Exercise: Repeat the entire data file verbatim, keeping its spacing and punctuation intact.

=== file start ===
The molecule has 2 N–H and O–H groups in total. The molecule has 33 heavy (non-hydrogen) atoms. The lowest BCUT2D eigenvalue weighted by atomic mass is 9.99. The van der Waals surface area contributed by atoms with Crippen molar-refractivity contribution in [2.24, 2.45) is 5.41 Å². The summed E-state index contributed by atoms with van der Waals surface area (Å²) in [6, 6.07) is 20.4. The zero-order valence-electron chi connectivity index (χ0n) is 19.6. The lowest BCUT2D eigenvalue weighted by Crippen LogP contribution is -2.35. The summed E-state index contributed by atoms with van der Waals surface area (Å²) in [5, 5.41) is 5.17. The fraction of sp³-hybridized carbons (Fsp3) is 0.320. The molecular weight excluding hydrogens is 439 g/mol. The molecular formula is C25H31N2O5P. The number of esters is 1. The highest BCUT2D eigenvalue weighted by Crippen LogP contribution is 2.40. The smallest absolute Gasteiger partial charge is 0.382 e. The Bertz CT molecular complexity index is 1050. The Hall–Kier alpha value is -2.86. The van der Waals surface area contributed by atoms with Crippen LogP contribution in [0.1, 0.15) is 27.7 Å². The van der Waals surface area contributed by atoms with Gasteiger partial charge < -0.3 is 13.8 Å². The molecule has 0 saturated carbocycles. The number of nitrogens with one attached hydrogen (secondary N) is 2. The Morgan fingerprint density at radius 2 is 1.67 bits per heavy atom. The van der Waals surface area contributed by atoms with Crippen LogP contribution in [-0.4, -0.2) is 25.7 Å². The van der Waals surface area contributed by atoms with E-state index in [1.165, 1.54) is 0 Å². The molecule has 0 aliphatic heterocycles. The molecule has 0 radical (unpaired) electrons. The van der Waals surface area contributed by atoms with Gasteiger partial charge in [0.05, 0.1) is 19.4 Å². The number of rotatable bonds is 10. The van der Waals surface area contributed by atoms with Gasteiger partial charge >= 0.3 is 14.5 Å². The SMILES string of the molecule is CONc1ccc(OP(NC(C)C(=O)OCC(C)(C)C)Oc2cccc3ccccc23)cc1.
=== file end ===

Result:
The molecule has 2 N–H and O–H groups in total. The molecule has 33 heavy (non-hydrogen) atoms. The lowest BCUT2D eigenvalue weighted by atomic mass is 9.99. The van der Waals surface area contributed by atoms with Crippen molar-refractivity contribution in [2.24, 2.45) is 5.41 Å². The summed E-state index contributed by atoms with van der Waals surface area (Å²) in [6, 6.07) is 20.4. The zero-order valence-electron chi connectivity index (χ0n) is 19.6. The lowest BCUT2D eigenvalue weighted by Crippen LogP contribution is -2.35. The summed E-state index contributed by atoms with van der Waals surface area (Å²) in [5, 5.41) is 5.17. The fraction of sp³-hybridized carbons (Fsp3) is 0.320. The molecular weight excluding hydrogens is 439 g/mol. The molecular formula is C25H31N2O5P. The number of esters is 1. The highest BCUT2D eigenvalue weighted by Crippen LogP contribution is 2.40. The smallest absolute Gasteiger partial charge is 0.382 e. The Bertz CT molecular complexity index is 1050. The Hall–Kier alpha value is -2.86. The van der Waals surface area contributed by atoms with Crippen LogP contribution in [0.1, 0.15) is 27.7 Å². The van der Waals surface area contributed by atoms with Gasteiger partial charge < -0.3 is 13.8 Å². The molecule has 0 saturated carbocycles. The number of nitrogens with one attached hydrogen (secondary N) is 2. The Morgan fingerprint density at radius 2 is 1.67 bits per heavy atom. The van der Waals surface area contributed by atoms with Crippen LogP contribution in [-0.4, -0.2) is 25.7 Å². The van der Waals surface area contributed by atoms with E-state index in [1.165, 1.54) is 0 Å². The molecule has 0 aliphatic heterocycles. The molecule has 0 radical (unpaired) electrons. The van der Waals surface area contributed by atoms with Gasteiger partial charge in [0.05, 0.1) is 19.4 Å². The number of rotatable bonds is 10. The van der Waals surface area contributed by atoms with Gasteiger partial charge >= 0.3 is 14.5 Å². The SMILES string of the molecule is CONc1ccc(OP(NC(C)C(=O)OCC(C)(C)C)Oc2cccc3ccccc23)cc1.